He says: "Pupils will need time to adjust to the changes, and if healthy ranges are introduced too quickly, schools risk alienating pupils, who will then go outside school grounds to buy their snacks elsewhere. The trick is to have as many products as possible to avoid driving pupils away. Vending is a very valuable part of the catering delivery in schools. The fact is some catering services need additional help from vending to fill the gaps in their services. It's important to maintain this balance."
Tony Sanders is managing director of catering supplier Scolarest Primary. The company has started to improve its vending range, with milk-based drinks and less confectionery, but he emphasises that changes cannot be expected overnight. "It's going to be tricky to change children's' attitudes. The proposed ban is achievable but it needs to be phased and not rushed," he says.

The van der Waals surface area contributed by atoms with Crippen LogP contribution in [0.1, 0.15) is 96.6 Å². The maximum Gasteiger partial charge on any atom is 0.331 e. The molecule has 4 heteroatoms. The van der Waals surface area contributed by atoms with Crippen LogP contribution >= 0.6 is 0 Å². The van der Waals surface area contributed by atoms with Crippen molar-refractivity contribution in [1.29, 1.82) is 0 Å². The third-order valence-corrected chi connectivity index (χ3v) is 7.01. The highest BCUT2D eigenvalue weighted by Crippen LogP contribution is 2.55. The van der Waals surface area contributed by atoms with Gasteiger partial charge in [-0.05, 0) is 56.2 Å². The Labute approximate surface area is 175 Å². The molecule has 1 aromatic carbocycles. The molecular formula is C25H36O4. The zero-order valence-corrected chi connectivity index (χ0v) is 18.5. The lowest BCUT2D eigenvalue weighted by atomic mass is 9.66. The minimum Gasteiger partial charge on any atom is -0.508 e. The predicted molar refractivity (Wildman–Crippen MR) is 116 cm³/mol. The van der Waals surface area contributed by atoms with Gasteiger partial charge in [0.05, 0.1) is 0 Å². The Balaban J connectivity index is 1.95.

Podsiadly is convinced the Government is using vending as a scapegoat and a "quick win". "The recommendations for vending won't solve child obesity. Vending has been flagged up with an early implementation date because the Government wants to be seen to make changes quickly, and vending seems to be the easiest option," he says.
A 12-week consultation period will hopefully shed more light on the finer details as well as allay fears regarding contradictions in what is and what isn't acceptable in vending machines. For example, the report condemns all chocolate products and processed fruit bars, while allowing choc ices, and biscuits, cookies and cakes that are baked on site.